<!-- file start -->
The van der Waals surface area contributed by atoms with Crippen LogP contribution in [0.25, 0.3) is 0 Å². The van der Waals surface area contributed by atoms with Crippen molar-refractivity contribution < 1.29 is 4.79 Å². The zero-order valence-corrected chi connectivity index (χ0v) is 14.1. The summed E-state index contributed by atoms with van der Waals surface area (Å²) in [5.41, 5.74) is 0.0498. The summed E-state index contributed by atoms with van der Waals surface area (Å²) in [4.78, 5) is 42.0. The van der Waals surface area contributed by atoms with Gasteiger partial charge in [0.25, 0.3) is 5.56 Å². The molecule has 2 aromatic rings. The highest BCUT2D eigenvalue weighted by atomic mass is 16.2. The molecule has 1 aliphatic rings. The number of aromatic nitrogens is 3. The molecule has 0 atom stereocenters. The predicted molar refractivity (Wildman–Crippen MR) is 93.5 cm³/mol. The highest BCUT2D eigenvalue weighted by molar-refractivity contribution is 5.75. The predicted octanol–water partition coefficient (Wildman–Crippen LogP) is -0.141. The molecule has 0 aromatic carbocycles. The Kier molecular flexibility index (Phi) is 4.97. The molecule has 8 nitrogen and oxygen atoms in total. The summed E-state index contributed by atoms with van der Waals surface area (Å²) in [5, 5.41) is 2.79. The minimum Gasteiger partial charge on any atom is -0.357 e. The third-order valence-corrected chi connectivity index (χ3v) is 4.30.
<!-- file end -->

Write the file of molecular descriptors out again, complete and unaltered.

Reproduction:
The van der Waals surface area contributed by atoms with Crippen LogP contribution in [0.25, 0.3) is 0 Å². The van der Waals surface area contributed by atoms with Crippen molar-refractivity contribution < 1.29 is 4.79 Å². The zero-order valence-corrected chi connectivity index (χ0v) is 14.1. The summed E-state index contributed by atoms with van der Waals surface area (Å²) in [5.41, 5.74) is 0.0498. The summed E-state index contributed by atoms with van der Waals surface area (Å²) in [4.78, 5) is 42.0. The van der Waals surface area contributed by atoms with Gasteiger partial charge in [0.25, 0.3) is 5.56 Å². The molecule has 2 aromatic rings. The highest BCUT2D eigenvalue weighted by atomic mass is 16.2. The molecule has 1 aliphatic rings. The number of aromatic nitrogens is 3. The molecule has 0 atom stereocenters. The predicted molar refractivity (Wildman–Crippen MR) is 93.5 cm³/mol. The highest BCUT2D eigenvalue weighted by molar-refractivity contribution is 5.75. The predicted octanol–water partition coefficient (Wildman–Crippen LogP) is -0.141. The molecule has 0 aromatic carbocycles. The Kier molecular flexibility index (Phi) is 4.97. The molecule has 8 nitrogen and oxygen atoms in total. The summed E-state index contributed by atoms with van der Waals surface area (Å²) in [5, 5.41) is 2.79. The minimum Gasteiger partial charge on any atom is -0.357 e. The third-order valence-corrected chi connectivity index (χ3v) is 4.30.